The Corner

Lacking Perspective

The Washington press corps has decided to respond to yesterday’s primaries by asking itself whether the Tea Parties have not turned out to be a Trojan horse for the right, or, as George Stephanopoulos put it this morning “more harm than good.” It’s a classic example of what happens when you only look at politics second-by-second.

Remember, what happened in Delaware may put in jeopardy the party’s chances of winning Joe Biden’s old senate seat, and perhaps of coming back from a 10-seat deficit in the senate to win control of the body. That these things—not to mention a Republican takeover of the House, and a large number of governorships, state legislatures, and local offices—are even imaginable two years after Obama’s election is simply and utterly staggering. And they are imaginable in large part because of the very mood and activity that have gone under the Tea Party label.

 

Has the Tea Party done more harm than good for Republicans? Um, no. It has done far more good for the Republican Party than anything Republicans could possibly have done on purpose.

 

It makes sense, of course, to argue about the implications of choosing one candidate or another in one race or another, and without a doubt there are some excesses worth correcting here and there, as always. But on the whole, as Bill Kristol notes, this has been a very good primary season for Republicans, and looks to be a very good election season. The changes forced on the party have mostly (though not entirely) been for the good, and the effect on its electoral prospects has been nothing short of stunning. The country’s response to two years of Obama, Pelosi, and Reid has been about as good for conservatives and Republicans as they could possibly have hoped given the circumstances, and may well give them the chance to meaningfully stand athwart the leftward march, and even turn it rightward some (though that may have to wait another two years). Obviously the tea partiers have not been a complicating factor in that process, but a primary moving force.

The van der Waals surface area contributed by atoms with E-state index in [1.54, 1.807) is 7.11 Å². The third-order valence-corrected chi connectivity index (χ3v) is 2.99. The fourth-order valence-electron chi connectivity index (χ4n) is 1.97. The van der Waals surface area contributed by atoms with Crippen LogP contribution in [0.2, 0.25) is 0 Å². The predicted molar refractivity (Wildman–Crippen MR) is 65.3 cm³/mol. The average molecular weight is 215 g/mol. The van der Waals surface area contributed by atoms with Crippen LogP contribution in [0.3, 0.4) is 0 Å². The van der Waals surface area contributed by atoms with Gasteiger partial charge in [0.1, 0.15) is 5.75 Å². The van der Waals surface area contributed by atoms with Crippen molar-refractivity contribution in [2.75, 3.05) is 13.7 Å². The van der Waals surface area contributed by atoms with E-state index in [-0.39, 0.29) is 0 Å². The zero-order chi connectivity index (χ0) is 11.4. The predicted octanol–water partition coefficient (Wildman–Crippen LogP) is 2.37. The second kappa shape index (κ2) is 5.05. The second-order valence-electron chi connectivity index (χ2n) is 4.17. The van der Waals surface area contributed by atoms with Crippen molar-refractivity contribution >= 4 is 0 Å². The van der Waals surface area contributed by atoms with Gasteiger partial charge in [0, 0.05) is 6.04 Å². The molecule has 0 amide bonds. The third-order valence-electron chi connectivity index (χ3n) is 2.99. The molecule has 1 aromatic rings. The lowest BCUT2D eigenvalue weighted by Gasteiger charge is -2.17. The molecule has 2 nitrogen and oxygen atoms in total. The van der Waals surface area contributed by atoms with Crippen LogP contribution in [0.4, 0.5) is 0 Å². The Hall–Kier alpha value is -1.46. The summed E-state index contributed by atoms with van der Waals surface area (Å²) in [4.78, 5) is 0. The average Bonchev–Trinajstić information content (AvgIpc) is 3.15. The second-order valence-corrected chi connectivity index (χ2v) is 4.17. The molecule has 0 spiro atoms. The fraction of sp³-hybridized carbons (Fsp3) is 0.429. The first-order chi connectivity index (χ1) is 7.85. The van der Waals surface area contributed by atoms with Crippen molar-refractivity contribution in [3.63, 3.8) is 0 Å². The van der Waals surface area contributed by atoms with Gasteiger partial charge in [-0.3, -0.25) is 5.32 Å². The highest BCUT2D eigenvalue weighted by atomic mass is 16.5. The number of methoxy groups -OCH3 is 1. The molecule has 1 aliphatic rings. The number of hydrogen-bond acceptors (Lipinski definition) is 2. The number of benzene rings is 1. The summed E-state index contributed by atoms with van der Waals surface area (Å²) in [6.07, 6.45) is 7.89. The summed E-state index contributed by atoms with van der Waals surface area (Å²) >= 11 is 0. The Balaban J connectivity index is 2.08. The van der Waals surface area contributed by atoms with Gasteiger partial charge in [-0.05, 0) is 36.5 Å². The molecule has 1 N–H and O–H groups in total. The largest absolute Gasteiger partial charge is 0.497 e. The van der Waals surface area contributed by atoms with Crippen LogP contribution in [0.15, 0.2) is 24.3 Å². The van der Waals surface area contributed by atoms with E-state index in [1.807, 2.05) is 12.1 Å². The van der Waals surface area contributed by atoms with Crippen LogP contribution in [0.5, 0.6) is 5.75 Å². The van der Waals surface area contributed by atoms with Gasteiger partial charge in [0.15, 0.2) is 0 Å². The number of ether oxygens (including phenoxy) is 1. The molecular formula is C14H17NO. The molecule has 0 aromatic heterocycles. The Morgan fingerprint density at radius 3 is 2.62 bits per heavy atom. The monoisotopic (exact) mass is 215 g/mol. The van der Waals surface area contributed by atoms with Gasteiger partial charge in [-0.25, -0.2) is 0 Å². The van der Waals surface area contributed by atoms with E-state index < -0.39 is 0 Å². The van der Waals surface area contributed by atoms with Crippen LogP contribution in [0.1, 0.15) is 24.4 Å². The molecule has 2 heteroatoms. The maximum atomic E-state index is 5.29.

Yuval Levin is the director of social, cultural, and constitutional studies at the American Enterprise Institute and the editor of National Affairs.

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